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Wednesday, February 4, 2015

Put out the welcome mat now for Purple Martins


 

Purple Martins
Purple Martins start scouting out potential housing in north Texas in late February. They’ll keep looking (until they find a home) into late April. Lots of people are “landlords” because Martins are pleasant singers, and exceptionally good and graceful fliers. They look for multi-unit homes on a tall pole. The housing they prefer to nest in is usually the kind that comes in a box, is well-ventilated, and isn’t welcoming to other birds. White is by far the best color in Texas, since it reflects heat. The homes are typically made of aluminum, and look like little apartments with round doors.  The dimensions of the holes, and the “apartment” itself, are crucial in deterring predators and excluding pests.

 
Not all yards are good for Martins, however.  They need a treeless (grassy) circle around the house with a radius of about 25 to 50 feet, so they can hunt for insects an fly around.

 

 

OWEN YOST, in addition to being a blogger, is a licensed Landscape Architect emeritus who has lived and worked in north Texas for over 30 years. He is the recipient of a Lifetime Achievement Award of the Native Plant Society of Texas, and is a member of the American Society of Landscape Architects (ASLA), International Federation of Landscape Architects, National Wildlife Federation and the Audubon Society. His office is at Yost87@charter.net in Denton.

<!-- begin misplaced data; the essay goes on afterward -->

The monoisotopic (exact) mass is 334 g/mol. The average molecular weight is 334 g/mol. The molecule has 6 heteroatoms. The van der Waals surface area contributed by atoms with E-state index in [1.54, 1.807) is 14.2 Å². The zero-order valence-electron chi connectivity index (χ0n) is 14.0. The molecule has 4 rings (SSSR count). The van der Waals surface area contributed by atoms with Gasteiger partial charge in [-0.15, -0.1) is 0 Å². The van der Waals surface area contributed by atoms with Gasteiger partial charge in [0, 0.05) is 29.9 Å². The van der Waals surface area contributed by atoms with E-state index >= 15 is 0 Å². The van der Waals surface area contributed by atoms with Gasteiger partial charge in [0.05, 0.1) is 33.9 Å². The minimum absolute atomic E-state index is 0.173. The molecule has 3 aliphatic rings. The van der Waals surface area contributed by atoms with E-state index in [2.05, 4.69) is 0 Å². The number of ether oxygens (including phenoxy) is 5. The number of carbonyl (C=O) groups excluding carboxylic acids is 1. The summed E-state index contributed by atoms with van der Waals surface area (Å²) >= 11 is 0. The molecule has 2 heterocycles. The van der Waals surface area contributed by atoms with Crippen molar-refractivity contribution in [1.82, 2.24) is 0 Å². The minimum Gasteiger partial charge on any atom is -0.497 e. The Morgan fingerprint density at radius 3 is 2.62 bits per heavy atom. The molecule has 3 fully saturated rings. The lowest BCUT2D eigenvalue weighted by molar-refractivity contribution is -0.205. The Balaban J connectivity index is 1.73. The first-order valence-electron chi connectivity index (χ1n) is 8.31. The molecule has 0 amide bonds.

Sunday, February 1, 2015

Are Monarch butterflies disappearing permanently?


Monarch
 
Every year, millions of colorful Monarch butterflies migrate from all over North America (including north Texas) to one small part of central Mexico, where they are right now. (They’re one of the few insects that actually migrate).  However, illegal logging in this “Monarch  Butterfly Biosphere Reserve” has cleared more than 1,000 acres, imperiling their survival.

 Monarchs (migrating)

Now’s a good time to clean feeders       With avian activity winding down somewhat, most birdfeeders have gotten dirty. I know mine have! Cleaning is easy and good for birds. I soak mine for a few hours in a 10:1 mix of water and bleach (although I’m told diluted vinegar or laundry detergent is just as good). Several times during the “soak” I agitate the feeder to get stuff out of tight spaces. Then I brush it inside and out, and rinse it with fresh water. I’ll let the sun dry it, and the birds could be “feederless” for less than a day.

 

OWEN YOST, in addition to being a blogger, is a licensed Landscape Architect emeritus who has lived and worked in north Texas for over 30 years. He is the recipient of a Lifetime Achievement Award of the Native Plant Society of Texas, and is a member of the American Society of Landscape Architects (ASLA), International Federation of Landscape Architects, National Wildlife Federation and the Audubon Society. His office is at Yost87@charter.net in Denton.